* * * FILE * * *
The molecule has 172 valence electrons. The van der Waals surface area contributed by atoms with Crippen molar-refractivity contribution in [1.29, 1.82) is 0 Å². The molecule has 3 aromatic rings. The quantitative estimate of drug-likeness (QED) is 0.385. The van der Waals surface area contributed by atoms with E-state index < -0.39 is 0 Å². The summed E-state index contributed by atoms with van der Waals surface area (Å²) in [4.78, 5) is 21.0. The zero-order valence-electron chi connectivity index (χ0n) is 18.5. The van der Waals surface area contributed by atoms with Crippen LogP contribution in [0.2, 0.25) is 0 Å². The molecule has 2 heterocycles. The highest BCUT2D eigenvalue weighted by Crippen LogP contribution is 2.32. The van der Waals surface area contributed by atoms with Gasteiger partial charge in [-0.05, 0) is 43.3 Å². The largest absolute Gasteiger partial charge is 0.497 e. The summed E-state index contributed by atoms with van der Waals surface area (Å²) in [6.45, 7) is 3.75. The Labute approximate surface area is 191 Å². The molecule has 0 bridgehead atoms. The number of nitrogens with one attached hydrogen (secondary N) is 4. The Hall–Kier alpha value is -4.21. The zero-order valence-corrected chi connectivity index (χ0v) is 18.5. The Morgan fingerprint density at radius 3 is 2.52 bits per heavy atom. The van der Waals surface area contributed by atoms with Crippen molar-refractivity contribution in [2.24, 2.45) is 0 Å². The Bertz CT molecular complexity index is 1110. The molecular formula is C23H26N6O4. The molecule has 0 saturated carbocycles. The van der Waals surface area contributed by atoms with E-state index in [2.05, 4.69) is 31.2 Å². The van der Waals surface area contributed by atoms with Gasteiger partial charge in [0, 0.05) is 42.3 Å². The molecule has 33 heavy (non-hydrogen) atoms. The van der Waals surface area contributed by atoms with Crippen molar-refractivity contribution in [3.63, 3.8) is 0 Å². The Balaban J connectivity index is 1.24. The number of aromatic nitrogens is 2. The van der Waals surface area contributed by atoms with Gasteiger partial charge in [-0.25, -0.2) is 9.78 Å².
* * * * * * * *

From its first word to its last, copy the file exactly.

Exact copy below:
The molecule has 172 valence electrons. The van der Waals surface area contributed by atoms with Crippen molar-refractivity contribution in [1.29, 1.82) is 0 Å². The molecule has 3 aromatic rings. The quantitative estimate of drug-likeness (QED) is 0.385. The van der Waals surface area contributed by atoms with E-state index < -0.39 is 0 Å². The summed E-state index contributed by atoms with van der Waals surface area (Å²) in [4.78, 5) is 21.0. The zero-order valence-electron chi connectivity index (χ0n) is 18.5. The van der Waals surface area contributed by atoms with Crippen LogP contribution in [0.2, 0.25) is 0 Å². The molecule has 2 heterocycles. The highest BCUT2D eigenvalue weighted by Crippen LogP contribution is 2.32. The van der Waals surface area contributed by atoms with Gasteiger partial charge in [-0.05, 0) is 43.3 Å². The largest absolute Gasteiger partial charge is 0.497 e. The summed E-state index contributed by atoms with van der Waals surface area (Å²) in [6.45, 7) is 3.75. The Labute approximate surface area is 191 Å². The molecule has 0 bridgehead atoms. The number of nitrogens with one attached hydrogen (secondary N) is 4. The Hall–Kier alpha value is -4.21. The zero-order valence-corrected chi connectivity index (χ0v) is 18.5. The Morgan fingerprint density at radius 3 is 2.52 bits per heavy atom. The van der Waals surface area contributed by atoms with Crippen molar-refractivity contribution in [2.24, 2.45) is 0 Å². The Bertz CT molecular complexity index is 1110. The molecular formula is C23H26N6O4. The molecule has 0 saturated carbocycles. The van der Waals surface area contributed by atoms with E-state index in [2.05, 4.69) is 31.2 Å². The van der Waals surface area contributed by atoms with Gasteiger partial charge in [0, 0.05) is 42.3 Å². The molecule has 33 heavy (non-hydrogen) atoms. The van der Waals surface area contributed by atoms with Crippen molar-refractivity contribution in [3.63, 3.8) is 0 Å². The Balaban J connectivity index is 1.24. The number of aromatic nitrogens is 2. The van der Waals surface area contributed by atoms with Gasteiger partial charge in [-0.25, -0.2) is 9.78 Å².